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Report: N.H. Medicaid Expansion Patients Younger, Costlier Than the Rest of Individual Market

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A new report commissioned by the New Hampshire Insurance Department shows that the people covered by New Hampshire's expanded Medicaid program are younger — but also more expensive — than expected. That’s raising new questions for lawmakers to consider as they grapple with how the program should continue beyond its current expiration date at the end of 2018.

The report, produced by Gorman Actuarial, looked only at data for 2016 — and so, author Bela Gorman said, its findings could change amid lots of other changing factors in the insurance landscape. (Gorman presented the findings to the Commission to Evaluate the Effectiveness and Future of the Premium Assistance Program on Monday afternoon. The full report is available here.)

Those covered through the Premium Assistance Program, or expanded Medicaid, made up 42 percent of the individual market in 2016. During that time, Gorman told the panel, the big-picture takeaway based on an initial look at the expanded Medicaid population: “They are younger, they’re enrolled in more comprehensive plans, they have higher risk scores, and there are greater claims costs” than the rest of the individual insurance market.

More than a third of patients covered through New Hampshire's Medicaid expansion were between the ages of 19 and 29, according to the report, compared to just 14 percent of those receiving other kinds of coverage on the individual market.

Because of that, Gorman said, one would expect costs to be lower among the expanded Medicaid population — but analysts found the opposite. Overall, the average expanded Medicaid patient’s costs were found to be 26 percent higher than those outside the program.

It’s not entirely clear what’s driving the higher costs, Gorman said, but there are a lot of factors that could be at play. The Medicaid expansion patients are enrolled in platinum-level plans with lower cost-sharing — which could lead people to seek out more medical services, because there are fewer financial hurdles.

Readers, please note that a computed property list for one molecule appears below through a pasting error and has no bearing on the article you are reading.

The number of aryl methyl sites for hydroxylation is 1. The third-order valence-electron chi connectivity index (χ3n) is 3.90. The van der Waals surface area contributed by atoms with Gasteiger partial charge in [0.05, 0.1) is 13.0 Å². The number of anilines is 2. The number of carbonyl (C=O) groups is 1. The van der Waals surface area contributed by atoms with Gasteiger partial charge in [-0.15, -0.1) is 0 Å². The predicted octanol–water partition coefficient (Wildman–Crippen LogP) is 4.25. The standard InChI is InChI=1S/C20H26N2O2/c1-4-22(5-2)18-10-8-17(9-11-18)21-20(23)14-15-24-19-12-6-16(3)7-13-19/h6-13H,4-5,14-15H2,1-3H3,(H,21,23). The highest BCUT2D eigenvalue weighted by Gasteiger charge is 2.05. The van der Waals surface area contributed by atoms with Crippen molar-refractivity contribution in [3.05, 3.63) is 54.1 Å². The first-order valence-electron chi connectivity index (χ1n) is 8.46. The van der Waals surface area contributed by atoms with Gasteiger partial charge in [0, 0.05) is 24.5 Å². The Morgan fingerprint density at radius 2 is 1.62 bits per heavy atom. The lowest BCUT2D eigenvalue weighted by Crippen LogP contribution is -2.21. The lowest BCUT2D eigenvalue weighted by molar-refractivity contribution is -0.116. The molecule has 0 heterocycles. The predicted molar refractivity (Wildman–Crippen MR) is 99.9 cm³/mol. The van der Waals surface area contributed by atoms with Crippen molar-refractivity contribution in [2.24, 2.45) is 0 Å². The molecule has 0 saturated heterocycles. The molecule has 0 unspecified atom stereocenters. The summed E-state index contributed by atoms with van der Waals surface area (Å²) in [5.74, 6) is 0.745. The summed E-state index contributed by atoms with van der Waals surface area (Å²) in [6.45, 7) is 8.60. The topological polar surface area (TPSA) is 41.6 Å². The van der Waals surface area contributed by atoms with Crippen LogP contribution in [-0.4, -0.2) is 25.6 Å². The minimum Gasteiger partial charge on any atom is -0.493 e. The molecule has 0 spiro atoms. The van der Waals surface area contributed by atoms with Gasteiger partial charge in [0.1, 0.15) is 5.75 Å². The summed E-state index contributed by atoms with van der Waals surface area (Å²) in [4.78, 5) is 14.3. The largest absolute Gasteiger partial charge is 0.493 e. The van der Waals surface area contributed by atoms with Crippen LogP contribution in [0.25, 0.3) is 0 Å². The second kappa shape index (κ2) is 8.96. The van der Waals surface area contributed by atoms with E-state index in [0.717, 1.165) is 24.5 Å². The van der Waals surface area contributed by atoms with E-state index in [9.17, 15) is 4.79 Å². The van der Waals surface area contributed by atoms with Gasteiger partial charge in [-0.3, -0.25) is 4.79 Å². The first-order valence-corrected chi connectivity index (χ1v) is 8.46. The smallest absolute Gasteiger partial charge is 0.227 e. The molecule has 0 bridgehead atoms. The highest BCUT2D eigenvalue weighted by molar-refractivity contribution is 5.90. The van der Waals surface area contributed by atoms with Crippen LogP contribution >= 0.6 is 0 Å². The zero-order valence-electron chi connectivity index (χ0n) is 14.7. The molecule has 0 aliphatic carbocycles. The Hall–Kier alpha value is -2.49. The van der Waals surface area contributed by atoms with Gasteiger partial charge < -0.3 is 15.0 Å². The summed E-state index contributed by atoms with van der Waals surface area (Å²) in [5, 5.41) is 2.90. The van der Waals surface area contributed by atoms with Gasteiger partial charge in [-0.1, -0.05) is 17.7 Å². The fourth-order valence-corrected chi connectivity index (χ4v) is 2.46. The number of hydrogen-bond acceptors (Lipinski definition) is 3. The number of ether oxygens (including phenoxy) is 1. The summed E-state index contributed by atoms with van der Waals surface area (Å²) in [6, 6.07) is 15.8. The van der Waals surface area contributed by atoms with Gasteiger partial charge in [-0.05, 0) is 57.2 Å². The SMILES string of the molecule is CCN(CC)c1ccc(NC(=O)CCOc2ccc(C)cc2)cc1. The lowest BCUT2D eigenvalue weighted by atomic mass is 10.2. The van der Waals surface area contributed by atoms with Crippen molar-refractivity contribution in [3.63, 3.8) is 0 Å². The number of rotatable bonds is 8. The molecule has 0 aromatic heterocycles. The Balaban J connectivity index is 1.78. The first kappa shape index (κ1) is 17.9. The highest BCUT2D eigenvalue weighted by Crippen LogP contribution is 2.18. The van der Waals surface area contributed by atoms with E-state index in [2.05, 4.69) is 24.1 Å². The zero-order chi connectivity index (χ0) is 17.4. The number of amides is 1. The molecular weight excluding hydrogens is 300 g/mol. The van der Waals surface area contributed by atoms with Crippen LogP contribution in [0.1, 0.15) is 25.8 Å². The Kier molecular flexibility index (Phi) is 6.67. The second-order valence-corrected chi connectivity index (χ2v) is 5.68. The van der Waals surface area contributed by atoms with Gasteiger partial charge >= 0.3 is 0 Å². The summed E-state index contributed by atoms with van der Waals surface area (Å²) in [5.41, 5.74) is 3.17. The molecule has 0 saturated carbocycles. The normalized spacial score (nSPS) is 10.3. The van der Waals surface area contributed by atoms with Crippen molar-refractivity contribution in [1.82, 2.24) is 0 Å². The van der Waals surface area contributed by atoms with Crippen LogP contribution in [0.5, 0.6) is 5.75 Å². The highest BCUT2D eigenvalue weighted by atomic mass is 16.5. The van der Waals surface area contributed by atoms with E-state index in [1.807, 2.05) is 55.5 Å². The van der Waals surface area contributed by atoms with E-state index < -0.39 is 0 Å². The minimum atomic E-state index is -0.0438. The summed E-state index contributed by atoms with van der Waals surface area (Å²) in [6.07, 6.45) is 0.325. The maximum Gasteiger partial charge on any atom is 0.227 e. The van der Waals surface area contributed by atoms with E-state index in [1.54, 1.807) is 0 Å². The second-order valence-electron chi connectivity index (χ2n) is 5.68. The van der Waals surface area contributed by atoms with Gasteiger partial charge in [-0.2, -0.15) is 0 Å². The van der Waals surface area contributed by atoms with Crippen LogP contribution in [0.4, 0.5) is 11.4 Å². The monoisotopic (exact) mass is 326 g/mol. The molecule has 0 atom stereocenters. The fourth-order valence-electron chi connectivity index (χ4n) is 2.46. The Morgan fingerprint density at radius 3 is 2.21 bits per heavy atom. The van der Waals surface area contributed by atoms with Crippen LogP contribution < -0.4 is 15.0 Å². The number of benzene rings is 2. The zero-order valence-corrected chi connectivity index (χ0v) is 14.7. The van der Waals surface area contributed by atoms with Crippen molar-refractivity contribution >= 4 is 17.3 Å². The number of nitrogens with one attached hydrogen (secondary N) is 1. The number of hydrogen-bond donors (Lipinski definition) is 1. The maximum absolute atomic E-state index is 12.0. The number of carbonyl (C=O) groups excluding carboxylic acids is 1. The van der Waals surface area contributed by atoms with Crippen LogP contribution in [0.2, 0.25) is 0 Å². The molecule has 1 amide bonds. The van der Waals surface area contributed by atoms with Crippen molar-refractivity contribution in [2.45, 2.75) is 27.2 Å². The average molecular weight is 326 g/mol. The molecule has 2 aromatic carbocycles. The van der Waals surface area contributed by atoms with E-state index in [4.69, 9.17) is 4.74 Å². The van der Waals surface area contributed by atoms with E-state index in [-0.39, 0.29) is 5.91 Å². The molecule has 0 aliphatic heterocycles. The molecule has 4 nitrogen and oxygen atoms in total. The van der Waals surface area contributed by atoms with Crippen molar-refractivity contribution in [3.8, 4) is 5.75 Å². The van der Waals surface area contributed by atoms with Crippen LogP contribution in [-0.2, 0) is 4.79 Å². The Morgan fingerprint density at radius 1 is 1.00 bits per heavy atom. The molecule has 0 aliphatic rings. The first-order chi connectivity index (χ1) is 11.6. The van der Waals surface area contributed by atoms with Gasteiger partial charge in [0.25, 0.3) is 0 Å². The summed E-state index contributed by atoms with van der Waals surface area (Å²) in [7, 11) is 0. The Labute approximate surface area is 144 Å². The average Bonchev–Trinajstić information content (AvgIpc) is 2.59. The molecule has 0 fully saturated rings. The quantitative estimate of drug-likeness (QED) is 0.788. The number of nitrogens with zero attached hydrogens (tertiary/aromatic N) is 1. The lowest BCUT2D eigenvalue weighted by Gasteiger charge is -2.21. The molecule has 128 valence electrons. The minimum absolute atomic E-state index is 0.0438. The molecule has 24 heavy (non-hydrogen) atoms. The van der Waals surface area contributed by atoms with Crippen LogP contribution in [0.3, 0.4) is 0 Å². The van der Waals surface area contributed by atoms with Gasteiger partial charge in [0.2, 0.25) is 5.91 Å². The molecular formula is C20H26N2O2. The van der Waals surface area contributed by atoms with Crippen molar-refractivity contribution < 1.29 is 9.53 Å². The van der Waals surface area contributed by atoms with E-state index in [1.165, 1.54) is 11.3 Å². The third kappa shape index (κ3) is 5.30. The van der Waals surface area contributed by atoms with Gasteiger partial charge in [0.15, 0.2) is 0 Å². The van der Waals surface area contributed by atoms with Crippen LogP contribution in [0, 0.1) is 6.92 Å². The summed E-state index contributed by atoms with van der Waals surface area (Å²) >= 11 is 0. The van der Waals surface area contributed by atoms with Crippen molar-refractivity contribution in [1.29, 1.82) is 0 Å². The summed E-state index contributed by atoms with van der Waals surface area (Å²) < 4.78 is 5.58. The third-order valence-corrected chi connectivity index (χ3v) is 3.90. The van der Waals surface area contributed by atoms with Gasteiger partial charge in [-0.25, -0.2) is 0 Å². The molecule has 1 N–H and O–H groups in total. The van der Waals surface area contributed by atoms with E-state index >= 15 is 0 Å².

The fact that people can enroll in expanded Medicaid on a rolling basis could also be a factor, because someone might seek out coverage in the aftermath of a costly health emergency. Gorman also noted that the ongoing opioid crisis could also play a role, because of the large number of people seeking behavioral health and other substance abuse treatment services.

More study is needed to fully understand the costs and demographic trends of the program, Gorman said. Lawmakers briefed by Gorman on Monday asked for further analysis comparing the expanded Medicaid population to other subgroups within the state’s insurance market.

Gorman Actuarial is also planning to release another report in September examining broader changes in New Hampshire’s insurance landscape, including changes in carriers and possible changes in federal regulation.

Meanwhile, a state panel will spend the next month digging into this and other data on how the program is working, and will report back on what the program should look like, if it’s reauthorized again next year.

Senate Majority Leader Jeb Bradley says his first priority is figuring out what the program should look like — and then, later, how to pay for it.

“That’s the last thing to be discussed — not the first thing,” Bradley said Monday, when asked about future financing of the program. “I think we need to agree on the model, is it going to be a current model, or is it going to be something that looks more like managed care? Once we’ve ascertained that, then I think the cost discussion happens then.”

Last month, the federal government warned New Hampshire that its current plan, which funds expansion in part through hospital donations, could be illegal. The state has until the end of 2018 to come up with a new plan, or risk losing federal funding. That deadline is also when the existing program is set to sunset without further action from the Legislature.

The Commission to Evaluate the Effectiveness and Future of the Premium Assistance Program plans to meet again at 1 p.m. on Sept. 6.

Casey McDermott is an editor and reporter at New Hampshire Public Radio, where she works with colleagues across the newsroom to deepen the station’s accountability coverage, data journalism and audience engagement across platforms.

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